Monday, November 14, 2016
A Perfect Circle -- Mer de Noms
Side-bands can be tricky propositions. Off the top of my head, I can't think of one side-band of a band I love that I enjoy anywhere close to the original band. Conversely, there are some side-bands of bands I am not overly fond of, that I really love. I have never been a huge Tool fan, but I love A Perfect Circle. I'm not sure if A Perfect Circle counts as a "side-band," though. Maynard James Keenan is the frontman for both A Perfect Circle and Tool, but A Perfect Circle started far later, and Keenan seems to devote more time to Tool, but then again, both bands have only released two respective albums of original material in the last sixteen years. When A Perfect Circle guitarist, Billy Howerdel, showed Keenan his music, Keenan didn't just offer to sing on the tracks. He made A Perfect Circle as much his band as Howerdel's, even determining creative direction. So maybe A Perfect Circle shouldn't be considered a "side-band"--just one of several bands that Maynard James Keenan fronts.
With that out of the way, A Perfect Circle is a hard-rock band fronted by Maynard James Keenan, and their debut album, Mer de Noms, is really, really good. The songs have an arty edge, combining some atmospheric guitar-playing with heavier riffs. There's an almost Greek, sort of mythological feel to some of the guitar tones and scales, which supports the soon-to-be-discussed album lyrics well. The band also employs some violin, courtesy of bassist, Paz Lenchantin, who actually only plays bass on one track (Howerdel handles the rest), and that adds a lot to the fullness, and complexity of A Perfect Circle's sound.
While Howerdel wrote and performed most of this music, all of the lead vocals and lyric writing is contributed to Keenan. He takes full advantage of A Perfect Circle's shorter song lengths to paint concise images with each of these songs. I initially had a problem with "Judith," a song where Keenan seems to be mocking his crippled mother's faith. He sings, "You never even thought to question why," and while I don't know Maynard's mother, I serious doubt she never questioned. Questioning is a key element to my faith. If it wasn't there, I'm not sure if my faith would still be. However, hearing Maynard explain his motivation behind the song, as well as looking at this album as a literal circle, I feel much different about "Judith" today.
Did I just say that I think of this album as a circle? Well, intentional by the band or not, it is! If you take "3 Libras" as the middle, and "Over" as a sort of ending aside (where Keenan just repeats variations of "Been over this before" as the lone lyrics), Mer de Noms' front and back halves reflect each other. "The Hollow," track one, describes a hole of needs that must be filled. The "Breña" of track 11 fills them. Track two and track 11 appear to describe the same woman. Track three and 9 both seem otherworldly. Track four, "Judith," as mentioned above, seems a denunciation of faith, while track eight, "Thomas," begs for the rebirth of it (and seems inspired by the Biblical Thomas). The powerful "Orestes" seems to be based upon the agonizing mental buildup to the mythological murder of Clytemnestra by her son, whose name is the title of the song. As an awesome sidenote, we read the story of Orestes in multiple college classes, but the most memorable retelling came in the form of the 1962 Michalis Cacoyannis art film, Electra, which we watched in Mythological Film. That was one of the most fun courses I've taken, and that movie is...something. Anyway, "Orestes" is mirrored by track seven, "Sleeping Beauty," where instead of agonizing over how to kill a woman, the narrator is agonizing over how to heal her.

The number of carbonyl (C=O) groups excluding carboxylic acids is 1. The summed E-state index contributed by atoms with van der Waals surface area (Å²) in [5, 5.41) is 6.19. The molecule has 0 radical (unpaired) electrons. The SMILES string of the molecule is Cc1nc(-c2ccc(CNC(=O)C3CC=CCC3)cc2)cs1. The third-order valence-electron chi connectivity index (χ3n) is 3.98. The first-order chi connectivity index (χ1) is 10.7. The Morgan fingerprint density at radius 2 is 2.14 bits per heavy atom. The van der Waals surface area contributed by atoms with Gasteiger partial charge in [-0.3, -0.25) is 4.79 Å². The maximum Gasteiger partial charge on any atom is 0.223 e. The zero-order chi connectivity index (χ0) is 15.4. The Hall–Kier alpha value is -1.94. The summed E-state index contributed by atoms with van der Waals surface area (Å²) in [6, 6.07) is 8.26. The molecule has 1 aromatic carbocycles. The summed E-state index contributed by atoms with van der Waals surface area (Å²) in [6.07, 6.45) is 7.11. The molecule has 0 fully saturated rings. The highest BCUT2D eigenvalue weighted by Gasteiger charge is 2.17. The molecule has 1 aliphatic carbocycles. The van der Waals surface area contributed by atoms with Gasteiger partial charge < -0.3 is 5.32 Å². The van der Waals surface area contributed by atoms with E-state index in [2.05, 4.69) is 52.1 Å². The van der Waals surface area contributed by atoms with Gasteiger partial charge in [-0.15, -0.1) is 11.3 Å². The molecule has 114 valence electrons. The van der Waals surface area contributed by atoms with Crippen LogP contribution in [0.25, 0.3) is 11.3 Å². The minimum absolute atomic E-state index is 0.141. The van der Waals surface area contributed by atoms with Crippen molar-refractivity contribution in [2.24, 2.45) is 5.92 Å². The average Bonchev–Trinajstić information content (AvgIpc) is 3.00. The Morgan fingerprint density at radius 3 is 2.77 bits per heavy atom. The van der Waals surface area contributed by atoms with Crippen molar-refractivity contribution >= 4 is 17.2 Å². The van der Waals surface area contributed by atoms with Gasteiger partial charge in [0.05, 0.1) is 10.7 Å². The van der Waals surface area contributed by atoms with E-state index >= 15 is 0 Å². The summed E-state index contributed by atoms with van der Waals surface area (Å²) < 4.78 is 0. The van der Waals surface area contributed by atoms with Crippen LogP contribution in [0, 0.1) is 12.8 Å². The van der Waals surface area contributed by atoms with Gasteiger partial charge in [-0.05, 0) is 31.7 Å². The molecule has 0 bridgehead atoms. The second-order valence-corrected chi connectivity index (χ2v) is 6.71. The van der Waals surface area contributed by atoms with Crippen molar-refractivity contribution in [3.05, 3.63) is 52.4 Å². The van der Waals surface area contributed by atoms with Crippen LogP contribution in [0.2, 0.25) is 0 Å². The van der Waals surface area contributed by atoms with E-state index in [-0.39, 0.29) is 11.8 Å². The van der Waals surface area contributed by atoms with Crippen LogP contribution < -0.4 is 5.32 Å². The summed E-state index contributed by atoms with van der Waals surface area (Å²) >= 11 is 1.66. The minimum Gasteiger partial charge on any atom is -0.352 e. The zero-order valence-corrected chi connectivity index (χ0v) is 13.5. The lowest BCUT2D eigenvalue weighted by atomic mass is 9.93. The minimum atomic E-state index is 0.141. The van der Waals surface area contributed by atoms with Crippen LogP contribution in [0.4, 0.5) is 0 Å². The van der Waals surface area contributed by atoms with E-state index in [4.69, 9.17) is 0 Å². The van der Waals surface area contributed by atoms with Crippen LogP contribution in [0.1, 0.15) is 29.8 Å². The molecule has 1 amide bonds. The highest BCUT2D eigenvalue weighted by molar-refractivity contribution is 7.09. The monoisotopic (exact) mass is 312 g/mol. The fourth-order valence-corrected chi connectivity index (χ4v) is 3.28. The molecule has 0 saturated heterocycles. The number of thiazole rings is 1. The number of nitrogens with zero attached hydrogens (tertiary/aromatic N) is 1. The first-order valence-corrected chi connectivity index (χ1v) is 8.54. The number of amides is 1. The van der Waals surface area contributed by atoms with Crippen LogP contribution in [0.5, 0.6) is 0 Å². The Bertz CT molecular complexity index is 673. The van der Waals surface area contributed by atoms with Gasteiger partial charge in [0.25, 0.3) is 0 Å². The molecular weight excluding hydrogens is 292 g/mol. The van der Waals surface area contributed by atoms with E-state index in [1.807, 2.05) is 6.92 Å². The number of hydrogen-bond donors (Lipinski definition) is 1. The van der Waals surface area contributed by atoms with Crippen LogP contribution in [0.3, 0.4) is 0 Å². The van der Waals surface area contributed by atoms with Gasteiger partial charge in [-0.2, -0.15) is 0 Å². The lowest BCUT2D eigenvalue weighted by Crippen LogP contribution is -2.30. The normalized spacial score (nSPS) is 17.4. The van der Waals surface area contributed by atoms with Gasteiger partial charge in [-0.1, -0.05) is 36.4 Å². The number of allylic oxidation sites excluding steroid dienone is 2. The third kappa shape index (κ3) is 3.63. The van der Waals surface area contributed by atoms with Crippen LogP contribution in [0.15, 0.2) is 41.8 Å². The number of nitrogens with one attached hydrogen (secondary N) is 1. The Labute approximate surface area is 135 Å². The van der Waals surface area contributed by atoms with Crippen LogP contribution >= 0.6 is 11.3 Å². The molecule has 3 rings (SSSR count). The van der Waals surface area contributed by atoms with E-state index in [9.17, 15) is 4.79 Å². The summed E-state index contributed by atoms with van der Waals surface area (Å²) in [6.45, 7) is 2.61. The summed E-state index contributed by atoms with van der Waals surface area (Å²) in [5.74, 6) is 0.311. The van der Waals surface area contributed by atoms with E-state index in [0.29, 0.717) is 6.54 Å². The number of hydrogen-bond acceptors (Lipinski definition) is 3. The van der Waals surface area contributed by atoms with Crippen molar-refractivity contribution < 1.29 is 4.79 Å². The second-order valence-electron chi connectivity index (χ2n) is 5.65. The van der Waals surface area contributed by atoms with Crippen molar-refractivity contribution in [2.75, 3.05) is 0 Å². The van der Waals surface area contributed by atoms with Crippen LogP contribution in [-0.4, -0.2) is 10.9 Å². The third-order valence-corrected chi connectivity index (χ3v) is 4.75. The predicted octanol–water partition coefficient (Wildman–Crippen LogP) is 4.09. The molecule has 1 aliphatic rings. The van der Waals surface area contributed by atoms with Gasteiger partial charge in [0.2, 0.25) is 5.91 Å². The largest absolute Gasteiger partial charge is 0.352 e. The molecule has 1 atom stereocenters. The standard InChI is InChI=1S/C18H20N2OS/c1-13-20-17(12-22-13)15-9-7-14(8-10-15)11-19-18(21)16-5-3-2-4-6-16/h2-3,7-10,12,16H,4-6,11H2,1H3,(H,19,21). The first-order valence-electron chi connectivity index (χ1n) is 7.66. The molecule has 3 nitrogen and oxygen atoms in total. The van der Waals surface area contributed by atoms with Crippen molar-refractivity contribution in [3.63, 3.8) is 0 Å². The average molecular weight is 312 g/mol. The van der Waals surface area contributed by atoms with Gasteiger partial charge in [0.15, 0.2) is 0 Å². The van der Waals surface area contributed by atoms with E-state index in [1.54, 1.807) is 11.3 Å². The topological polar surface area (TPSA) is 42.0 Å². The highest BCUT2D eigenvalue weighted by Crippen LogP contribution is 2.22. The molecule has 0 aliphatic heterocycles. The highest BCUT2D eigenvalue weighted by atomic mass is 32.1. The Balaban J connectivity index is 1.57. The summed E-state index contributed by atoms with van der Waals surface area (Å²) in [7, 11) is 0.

Whether you agree with my circle theory or not, it is inarguable that Mer de Noms is a bit top heavy, with the darker opening-half holding just a bit more weight than the more uplifting second half...to prove it, all the singles are taken from the first half. Speaking of, I haven't detailed my favorite track here, number six, "3 Libras." It is a breathtaking song, with a beautiful guitar line by Howerdel, a gorgeous string arrangement by Lenchantin, fluid drums by secret weapon, Josh Freeze, and one of the most incredible, soaring vocal performances Keenan has put to tape. The song also has the distinct, and bizarre honor of being my favorite late-night talk show performance of all time, and on, of all people, Jay Leno's show. I bought this album based on this incredible performance, with a mystic, candle-filled stage backdrop, a furthering of my then huge nerd-crush on the violin-toting Paz Lenchantin (I put a picture of her on my bedroom wall after this), and the ethereal sounds coming out of the Tonight Show speakers.
There's also the added bonus of Leno's "Thank you, guy," to Keenan after the song, and Keenan's subtle double-take as he clearly thinks, "Did you just Terrance and Phillip me?"
1. The Hollow 2:58
2. Magdalena 4:06
3. Rose 3:26
4. Judith 4:07
5. Orestes 4:48
6. 3 Libras 3:39
7. Sleeping Beauty 4:10
8. Thomas 3:29
9. Renholdër 2:24
10. Thinking of You 4:34
11. Breña 4:24
12. Over 2:21